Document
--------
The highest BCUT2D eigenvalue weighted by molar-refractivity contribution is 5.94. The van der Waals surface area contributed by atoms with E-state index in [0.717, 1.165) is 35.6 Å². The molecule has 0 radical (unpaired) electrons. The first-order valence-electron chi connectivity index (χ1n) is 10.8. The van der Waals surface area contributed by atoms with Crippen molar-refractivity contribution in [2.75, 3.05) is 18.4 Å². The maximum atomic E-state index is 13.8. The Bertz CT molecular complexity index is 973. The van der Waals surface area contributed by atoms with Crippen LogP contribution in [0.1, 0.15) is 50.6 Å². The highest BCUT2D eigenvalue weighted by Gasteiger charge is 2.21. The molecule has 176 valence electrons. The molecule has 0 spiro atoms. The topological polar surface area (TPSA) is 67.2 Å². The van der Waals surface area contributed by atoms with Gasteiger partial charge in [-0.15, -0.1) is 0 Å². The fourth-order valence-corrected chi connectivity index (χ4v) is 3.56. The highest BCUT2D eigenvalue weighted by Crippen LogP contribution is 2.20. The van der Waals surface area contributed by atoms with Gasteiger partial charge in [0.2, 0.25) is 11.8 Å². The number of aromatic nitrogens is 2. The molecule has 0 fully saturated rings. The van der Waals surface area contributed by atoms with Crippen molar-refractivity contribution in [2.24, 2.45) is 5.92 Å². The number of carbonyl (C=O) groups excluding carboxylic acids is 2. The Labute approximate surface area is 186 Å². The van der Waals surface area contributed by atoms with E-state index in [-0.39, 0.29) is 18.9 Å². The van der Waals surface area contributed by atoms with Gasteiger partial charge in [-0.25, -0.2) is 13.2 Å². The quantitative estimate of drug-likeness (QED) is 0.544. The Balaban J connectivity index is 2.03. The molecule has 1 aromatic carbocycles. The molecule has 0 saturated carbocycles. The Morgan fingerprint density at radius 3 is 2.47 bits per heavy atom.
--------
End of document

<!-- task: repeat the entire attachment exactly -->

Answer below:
The highest BCUT2D eigenvalue weighted by molar-refractivity contribution is 5.94. The van der Waals surface area contributed by atoms with E-state index in [0.717, 1.165) is 35.6 Å². The molecule has 0 radical (unpaired) electrons. The first-order valence-electron chi connectivity index (χ1n) is 10.8. The van der Waals surface area contributed by atoms with Crippen molar-refractivity contribution in [2.75, 3.05) is 18.4 Å². The maximum atomic E-state index is 13.8. The Bertz CT molecular complexity index is 973. The van der Waals surface area contributed by atoms with Crippen LogP contribution in [0.1, 0.15) is 50.6 Å². The highest BCUT2D eigenvalue weighted by Gasteiger charge is 2.21. The molecule has 176 valence electrons. The molecule has 0 spiro atoms. The topological polar surface area (TPSA) is 67.2 Å². The van der Waals surface area contributed by atoms with Gasteiger partial charge in [-0.15, -0.1) is 0 Å². The fourth-order valence-corrected chi connectivity index (χ4v) is 3.56. The highest BCUT2D eigenvalue weighted by Crippen LogP contribution is 2.20. The van der Waals surface area contributed by atoms with Gasteiger partial charge in [0.2, 0.25) is 11.8 Å². The number of aromatic nitrogens is 2. The molecule has 0 fully saturated rings. The van der Waals surface area contributed by atoms with Crippen molar-refractivity contribution in [2.24, 2.45) is 5.92 Å². The number of carbonyl (C=O) groups excluding carboxylic acids is 2. The Labute approximate surface area is 186 Å². The van der Waals surface area contributed by atoms with E-state index in [-0.39, 0.29) is 18.9 Å². The van der Waals surface area contributed by atoms with Gasteiger partial charge in [-0.25, -0.2) is 13.2 Å². The quantitative estimate of drug-likeness (QED) is 0.544. The Balaban J connectivity index is 2.03. The molecule has 1 aromatic carbocycles. The molecule has 0 saturated carbocycles. The Morgan fingerprint density at radius 3 is 2.47 bits per heavy atom.